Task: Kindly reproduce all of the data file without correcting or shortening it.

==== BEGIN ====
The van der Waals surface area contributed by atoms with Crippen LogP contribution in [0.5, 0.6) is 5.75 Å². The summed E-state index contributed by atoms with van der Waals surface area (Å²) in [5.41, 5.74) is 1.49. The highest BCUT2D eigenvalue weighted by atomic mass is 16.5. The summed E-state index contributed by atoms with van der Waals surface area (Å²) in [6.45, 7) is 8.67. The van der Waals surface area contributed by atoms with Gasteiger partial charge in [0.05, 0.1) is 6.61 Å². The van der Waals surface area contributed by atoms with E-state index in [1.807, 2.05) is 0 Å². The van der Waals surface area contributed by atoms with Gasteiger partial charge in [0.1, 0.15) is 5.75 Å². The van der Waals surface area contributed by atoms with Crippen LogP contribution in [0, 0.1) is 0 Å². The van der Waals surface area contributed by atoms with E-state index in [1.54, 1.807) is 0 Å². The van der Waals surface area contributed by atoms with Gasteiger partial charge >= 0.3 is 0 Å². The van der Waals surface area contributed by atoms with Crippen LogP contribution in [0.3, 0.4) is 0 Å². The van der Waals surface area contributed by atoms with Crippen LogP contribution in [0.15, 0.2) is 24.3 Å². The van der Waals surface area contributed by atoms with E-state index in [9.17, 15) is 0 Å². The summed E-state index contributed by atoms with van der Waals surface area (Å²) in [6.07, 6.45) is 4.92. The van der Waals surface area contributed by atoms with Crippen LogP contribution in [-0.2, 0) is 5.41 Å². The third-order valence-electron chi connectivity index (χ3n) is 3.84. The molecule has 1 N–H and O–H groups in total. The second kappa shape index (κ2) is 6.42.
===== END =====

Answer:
The van der Waals surface area contributed by atoms with Crippen LogP contribution in [0.5, 0.6) is 5.75 Å². The summed E-state index contributed by atoms with van der Waals surface area (Å²) in [5.41, 5.74) is 1.49. The highest BCUT2D eigenvalue weighted by atomic mass is 16.5. The summed E-state index contributed by atoms with van der Waals surface area (Å²) in [6.45, 7) is 8.67. The van der Waals surface area contributed by atoms with Gasteiger partial charge in [0.05, 0.1) is 6.61 Å². The van der Waals surface area contributed by atoms with E-state index in [1.807, 2.05) is 0 Å². The van der Waals surface area contributed by atoms with Gasteiger partial charge in [0.1, 0.15) is 5.75 Å². The van der Waals surface area contributed by atoms with Crippen LogP contribution in [0, 0.1) is 0 Å². The van der Waals surface area contributed by atoms with E-state index in [1.54, 1.807) is 0 Å². The van der Waals surface area contributed by atoms with Gasteiger partial charge >= 0.3 is 0 Å². The van der Waals surface area contributed by atoms with Crippen LogP contribution in [0.3, 0.4) is 0 Å². The van der Waals surface area contributed by atoms with Crippen LogP contribution in [0.15, 0.2) is 24.3 Å². The van der Waals surface area contributed by atoms with E-state index in [9.17, 15) is 0 Å². The summed E-state index contributed by atoms with van der Waals surface area (Å²) in [6.07, 6.45) is 4.92. The van der Waals surface area contributed by atoms with Crippen LogP contribution in [-0.2, 0) is 5.41 Å². The third-order valence-electron chi connectivity index (χ3n) is 3.84. The molecule has 1 N–H and O–H groups in total. The second kappa shape index (κ2) is 6.42.